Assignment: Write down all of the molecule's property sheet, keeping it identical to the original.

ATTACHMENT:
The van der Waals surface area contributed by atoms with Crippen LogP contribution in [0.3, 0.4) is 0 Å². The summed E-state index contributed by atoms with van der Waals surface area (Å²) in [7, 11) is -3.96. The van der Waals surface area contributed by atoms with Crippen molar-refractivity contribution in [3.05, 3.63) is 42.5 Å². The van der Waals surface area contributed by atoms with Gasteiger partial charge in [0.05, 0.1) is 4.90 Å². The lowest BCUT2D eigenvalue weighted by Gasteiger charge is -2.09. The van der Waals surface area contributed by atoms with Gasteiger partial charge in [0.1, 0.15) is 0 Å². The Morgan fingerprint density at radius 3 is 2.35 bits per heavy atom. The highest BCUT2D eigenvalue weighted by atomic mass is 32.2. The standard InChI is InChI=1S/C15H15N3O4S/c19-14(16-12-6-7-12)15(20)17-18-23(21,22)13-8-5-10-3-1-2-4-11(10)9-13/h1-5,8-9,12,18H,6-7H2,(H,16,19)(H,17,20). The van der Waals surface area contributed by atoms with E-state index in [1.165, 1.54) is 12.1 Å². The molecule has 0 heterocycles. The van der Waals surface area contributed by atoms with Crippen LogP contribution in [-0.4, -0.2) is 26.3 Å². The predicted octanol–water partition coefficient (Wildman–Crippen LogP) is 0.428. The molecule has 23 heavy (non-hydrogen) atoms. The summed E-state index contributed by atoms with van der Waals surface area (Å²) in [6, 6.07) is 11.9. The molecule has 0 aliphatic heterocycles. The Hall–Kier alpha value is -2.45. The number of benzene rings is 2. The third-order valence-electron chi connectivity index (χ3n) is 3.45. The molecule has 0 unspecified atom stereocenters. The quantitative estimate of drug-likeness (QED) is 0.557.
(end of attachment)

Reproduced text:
The van der Waals surface area contributed by atoms with Crippen LogP contribution in [0.3, 0.4) is 0 Å². The summed E-state index contributed by atoms with van der Waals surface area (Å²) in [7, 11) is -3.96. The van der Waals surface area contributed by atoms with Crippen molar-refractivity contribution in [3.05, 3.63) is 42.5 Å². The van der Waals surface area contributed by atoms with Gasteiger partial charge in [0.05, 0.1) is 4.90 Å². The lowest BCUT2D eigenvalue weighted by Gasteiger charge is -2.09. The van der Waals surface area contributed by atoms with Gasteiger partial charge in [0.1, 0.15) is 0 Å². The Morgan fingerprint density at radius 3 is 2.35 bits per heavy atom. The highest BCUT2D eigenvalue weighted by atomic mass is 32.2. The standard InChI is InChI=1S/C15H15N3O4S/c19-14(16-12-6-7-12)15(20)17-18-23(21,22)13-8-5-10-3-1-2-4-11(10)9-13/h1-5,8-9,12,18H,6-7H2,(H,16,19)(H,17,20). The van der Waals surface area contributed by atoms with E-state index in [1.165, 1.54) is 12.1 Å². The molecule has 0 heterocycles. The van der Waals surface area contributed by atoms with Crippen LogP contribution in [-0.4, -0.2) is 26.3 Å². The predicted octanol–water partition coefficient (Wildman–Crippen LogP) is 0.428. The molecule has 23 heavy (non-hydrogen) atoms. The summed E-state index contributed by atoms with van der Waals surface area (Å²) in [6, 6.07) is 11.9. The molecule has 0 aliphatic heterocycles. The Hall–Kier alpha value is -2.45. The number of benzene rings is 2. The third-order valence-electron chi connectivity index (χ3n) is 3.45. The molecule has 0 unspecified atom stereocenters. The quantitative estimate of drug-likeness (QED) is 0.557.